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Mom and Dad have decided to change their eating habits to lose weight. They plan to try one of the diets going around, maybe Keto, Whole 30, Paleo or perhaps embrace a vegetarian diet.

That’s all well and good — they’re grown adults. But, what about the kids? Should they also follow these diets, or do growing children need a more balanced diet that includes all the food groups? Should kids be dieting in the first place?

First of all, these diets vary widely and some are quite restrictive. The Ketogenic (Keto) diet, like the Atkins Diet, is a low-carb, high-fat and high-protein weight-loss diet. The idea behind the Paleo diet is to eat only the foods that humans ate during the Paleolithic era, such as fish, meat, nuts, seeds and fresh fruits and vegetables. It’s a high-protein diet without carbs, grains, dairy, sweets or processed foods. Vegetarian diets can also exclude fish, seafood, eggs and dairy. Vegans don’t eat those foods and focus on fresh vegetables, fruits, nuts, grains, seeds and beans. And then there is Whole 30, the South Beach Diet and many others.

Janice Dada, MPH, RDN, CDE, a registered dietitian and owner of SoCal Nutrition & Wellness, a nutrition counseling and consulting practice in Newport Beach (socalnw.com), says it’s important to explore the reasoning behind a specific way of eating.

“Some families are vegetarian because of religious reasons, some for other reasons. The context and reasoning matter,” she adds.

“A voluntary, transitory change in a way of eating with talk of food rules can have negative effects on a child’s relationship with food,” Dada cautions. “For a vegetarian or vegan family, at some point it may be necessary to involve the child in the food values decision making.”

Children can follow vegetarian and vegan diets and remain healthy as long as their parents are educated about what nutrients their kids could be missing and supplement them, says Vanessa Chrisman, RD, CSP, CLE, a clinical pediatric dietitian at Children’s Hospital of Orange County. Protein needs, for instance, can be met from eating foods other than meat including pasta, bread, beans, nuts, seeds and tofu, she says. Other important nutrients include Vitamins D and B12, Calcium, Iron, Zinc and Omega 3 fatty acids.

Ketogenic diets can be used as medical nutrition therapy to treat epilepsy. Other than that, Dada says, “Keto and Paleo diets are not appropriate for children. No diets are. They are restrictive, rule-based and unnecessary. If a parent is following such a diet, I would recommend that no part of the diet or its results be discussed in the presence of the child.

“In addition, if parents are speaking negatively about their bodies, that can influence the way children feel about their bodies as well,” Dada continues, adding that kids should never be put on a weight-loss diet because this increases the risk for eating disorders.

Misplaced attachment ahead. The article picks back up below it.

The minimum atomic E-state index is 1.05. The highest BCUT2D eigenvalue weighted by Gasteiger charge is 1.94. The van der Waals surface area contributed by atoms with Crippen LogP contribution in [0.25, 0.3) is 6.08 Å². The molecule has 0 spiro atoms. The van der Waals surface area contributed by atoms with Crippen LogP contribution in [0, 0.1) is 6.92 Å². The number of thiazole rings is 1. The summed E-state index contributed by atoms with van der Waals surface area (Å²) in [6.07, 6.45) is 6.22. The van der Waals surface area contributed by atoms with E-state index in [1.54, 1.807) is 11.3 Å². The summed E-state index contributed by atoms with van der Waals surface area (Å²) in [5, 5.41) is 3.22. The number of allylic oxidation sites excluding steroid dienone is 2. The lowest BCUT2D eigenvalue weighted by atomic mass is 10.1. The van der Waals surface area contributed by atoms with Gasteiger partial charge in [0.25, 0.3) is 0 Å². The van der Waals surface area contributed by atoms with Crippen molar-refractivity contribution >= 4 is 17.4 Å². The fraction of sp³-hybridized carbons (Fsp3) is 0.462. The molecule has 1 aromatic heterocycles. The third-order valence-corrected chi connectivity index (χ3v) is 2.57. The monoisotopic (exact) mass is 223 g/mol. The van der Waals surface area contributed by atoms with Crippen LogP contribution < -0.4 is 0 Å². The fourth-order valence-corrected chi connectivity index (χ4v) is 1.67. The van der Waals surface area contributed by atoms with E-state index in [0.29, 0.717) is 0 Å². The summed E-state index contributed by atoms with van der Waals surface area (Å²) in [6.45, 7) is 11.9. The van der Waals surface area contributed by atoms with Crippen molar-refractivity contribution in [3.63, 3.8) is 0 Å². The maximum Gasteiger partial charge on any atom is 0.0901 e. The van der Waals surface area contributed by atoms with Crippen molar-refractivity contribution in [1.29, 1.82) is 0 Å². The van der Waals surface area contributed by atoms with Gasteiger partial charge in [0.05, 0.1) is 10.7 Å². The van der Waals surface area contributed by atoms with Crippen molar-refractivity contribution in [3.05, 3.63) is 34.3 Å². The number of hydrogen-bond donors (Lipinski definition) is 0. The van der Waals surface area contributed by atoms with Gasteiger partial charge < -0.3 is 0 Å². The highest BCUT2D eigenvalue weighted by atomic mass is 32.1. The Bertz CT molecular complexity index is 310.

Chrisman sees many children whose parents are on Keto or Paleo diets, and the kids are too.

“Typically, the kids lose weight and are not growing well,” says Chrisman, who agrees that Keto and Paleo diets are not proper for youngsters unless medically necessary and supervised by an expert. “Restrictive diets can typically lead to more restrictive or unhealthy eating behaviors as kids get older. If the parents are dieting all the time, that’s not necessarily the healthy attitude toward food we want kids to see.”

Parents concerned about their child’s weight gain at any age should see their pediatrician or a registered dietitian who will consult the pediatric growth chart to determine if the child is following his or her curve, according to Chrisman and Dada.

“The pediatrician is the first line of defense about obesity at regular well checkups,” Chrisman says.

Dada notes that a child could be gaining weight in preparation for a growth spurt or in preparation for puberty; there also could be other developmental reasons for weight gain. Dada and Chrisman advise having a doctor or dietitian determine the reason and help families promote healthy eating and a healthy lifestyle.

Amy Bentley, the mother of a teenage son, regularly writes about parenting.

Birthday parties and special diets

If your child is a dairy-free vegetarian or vegan and wants to attend a birthday party but the menu is a concern, the guest’s parents should contact the birthday child’s parents in advance and ask what is being served, advises Vanessa Chrisman, RD, CSP, CLE, a clinical pediatric dietitian at Children’s Hospital of Orange County.

If the lunch will be pepperoni pizza and cake, for example, the parents of the vegetarian or vegan child can send their child with an alternative food as an option.

— Amy Bentley

If mom, dad follow a regimen, what should the kids eat? – Orange County Register
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